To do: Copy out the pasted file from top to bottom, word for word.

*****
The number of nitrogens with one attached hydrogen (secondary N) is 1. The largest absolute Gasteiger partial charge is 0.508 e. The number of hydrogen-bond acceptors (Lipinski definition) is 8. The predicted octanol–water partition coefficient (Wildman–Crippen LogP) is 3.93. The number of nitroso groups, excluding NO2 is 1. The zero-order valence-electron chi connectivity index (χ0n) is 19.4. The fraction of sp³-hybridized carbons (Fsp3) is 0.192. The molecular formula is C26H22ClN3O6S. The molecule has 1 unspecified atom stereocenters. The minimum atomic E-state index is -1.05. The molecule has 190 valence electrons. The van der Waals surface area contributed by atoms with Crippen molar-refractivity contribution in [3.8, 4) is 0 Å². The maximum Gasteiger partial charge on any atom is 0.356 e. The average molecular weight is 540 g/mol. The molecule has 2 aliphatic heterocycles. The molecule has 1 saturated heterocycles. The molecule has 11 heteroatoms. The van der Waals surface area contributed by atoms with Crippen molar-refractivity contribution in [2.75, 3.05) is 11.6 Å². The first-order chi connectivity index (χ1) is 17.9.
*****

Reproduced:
The number of nitrogens with one attached hydrogen (secondary N) is 1. The largest absolute Gasteiger partial charge is 0.508 e. The number of hydrogen-bond acceptors (Lipinski definition) is 8. The predicted octanol–water partition coefficient (Wildman–Crippen LogP) is 3.93. The number of nitroso groups, excluding NO2 is 1. The zero-order valence-electron chi connectivity index (χ0n) is 19.4. The fraction of sp³-hybridized carbons (Fsp3) is 0.192. The molecular formula is C26H22ClN3O6S. The molecule has 1 unspecified atom stereocenters. The minimum atomic E-state index is -1.05. The molecule has 190 valence electrons. The van der Waals surface area contributed by atoms with Crippen molar-refractivity contribution in [3.8, 4) is 0 Å². The maximum Gasteiger partial charge on any atom is 0.356 e. The average molecular weight is 540 g/mol. The molecule has 2 aliphatic heterocycles. The molecule has 1 saturated heterocycles. The molecule has 11 heteroatoms. The van der Waals surface area contributed by atoms with Crippen molar-refractivity contribution in [2.75, 3.05) is 11.6 Å². The first-order chi connectivity index (χ1) is 17.9.